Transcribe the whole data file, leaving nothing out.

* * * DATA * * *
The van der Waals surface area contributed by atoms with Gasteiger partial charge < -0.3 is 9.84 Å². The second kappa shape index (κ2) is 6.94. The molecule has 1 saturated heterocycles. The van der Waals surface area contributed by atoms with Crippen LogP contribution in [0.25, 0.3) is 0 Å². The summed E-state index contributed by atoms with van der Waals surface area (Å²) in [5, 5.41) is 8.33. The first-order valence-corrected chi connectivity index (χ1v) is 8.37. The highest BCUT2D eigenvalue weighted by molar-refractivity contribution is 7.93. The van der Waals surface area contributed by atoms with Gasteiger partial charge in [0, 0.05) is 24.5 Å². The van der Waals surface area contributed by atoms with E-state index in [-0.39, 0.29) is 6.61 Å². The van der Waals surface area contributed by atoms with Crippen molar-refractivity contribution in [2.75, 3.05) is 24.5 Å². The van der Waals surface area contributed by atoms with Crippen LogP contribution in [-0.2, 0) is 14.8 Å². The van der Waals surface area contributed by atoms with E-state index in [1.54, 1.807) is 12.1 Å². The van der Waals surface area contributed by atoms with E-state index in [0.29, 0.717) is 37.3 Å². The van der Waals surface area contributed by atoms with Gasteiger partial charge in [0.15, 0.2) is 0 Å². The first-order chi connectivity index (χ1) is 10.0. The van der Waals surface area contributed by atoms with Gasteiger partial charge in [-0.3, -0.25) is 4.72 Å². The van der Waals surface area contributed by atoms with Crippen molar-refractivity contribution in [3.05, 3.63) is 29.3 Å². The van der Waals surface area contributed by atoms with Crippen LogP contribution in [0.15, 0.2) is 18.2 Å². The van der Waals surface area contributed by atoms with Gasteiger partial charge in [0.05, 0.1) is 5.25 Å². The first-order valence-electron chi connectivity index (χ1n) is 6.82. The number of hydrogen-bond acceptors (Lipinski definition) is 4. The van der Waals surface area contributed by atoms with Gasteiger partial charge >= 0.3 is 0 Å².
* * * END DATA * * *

The van der Waals surface area contributed by atoms with Gasteiger partial charge < -0.3 is 9.84 Å². The second kappa shape index (κ2) is 6.94. The molecule has 1 saturated heterocycles. The van der Waals surface area contributed by atoms with Crippen LogP contribution in [0.25, 0.3) is 0 Å². The summed E-state index contributed by atoms with van der Waals surface area (Å²) in [5, 5.41) is 8.33. The first-order valence-corrected chi connectivity index (χ1v) is 8.37. The highest BCUT2D eigenvalue weighted by molar-refractivity contribution is 7.93. The van der Waals surface area contributed by atoms with Gasteiger partial charge in [0, 0.05) is 24.5 Å². The van der Waals surface area contributed by atoms with E-state index in [-0.39, 0.29) is 6.61 Å². The van der Waals surface area contributed by atoms with Crippen molar-refractivity contribution in [2.75, 3.05) is 24.5 Å². The van der Waals surface area contributed by atoms with Crippen LogP contribution in [-0.2, 0) is 14.8 Å². The van der Waals surface area contributed by atoms with E-state index in [1.54, 1.807) is 12.1 Å². The van der Waals surface area contributed by atoms with E-state index in [0.29, 0.717) is 37.3 Å². The van der Waals surface area contributed by atoms with Gasteiger partial charge in [0.15, 0.2) is 0 Å². The first-order chi connectivity index (χ1) is 10.0. The van der Waals surface area contributed by atoms with Gasteiger partial charge in [-0.3, -0.25) is 4.72 Å². The van der Waals surface area contributed by atoms with Crippen molar-refractivity contribution in [3.05, 3.63) is 29.3 Å². The van der Waals surface area contributed by atoms with Crippen LogP contribution in [0.15, 0.2) is 18.2 Å². The van der Waals surface area contributed by atoms with Gasteiger partial charge in [0.05, 0.1) is 5.25 Å². The first-order valence-electron chi connectivity index (χ1n) is 6.82. The number of hydrogen-bond acceptors (Lipinski definition) is 4. The van der Waals surface area contributed by atoms with Gasteiger partial charge >= 0.3 is 0 Å².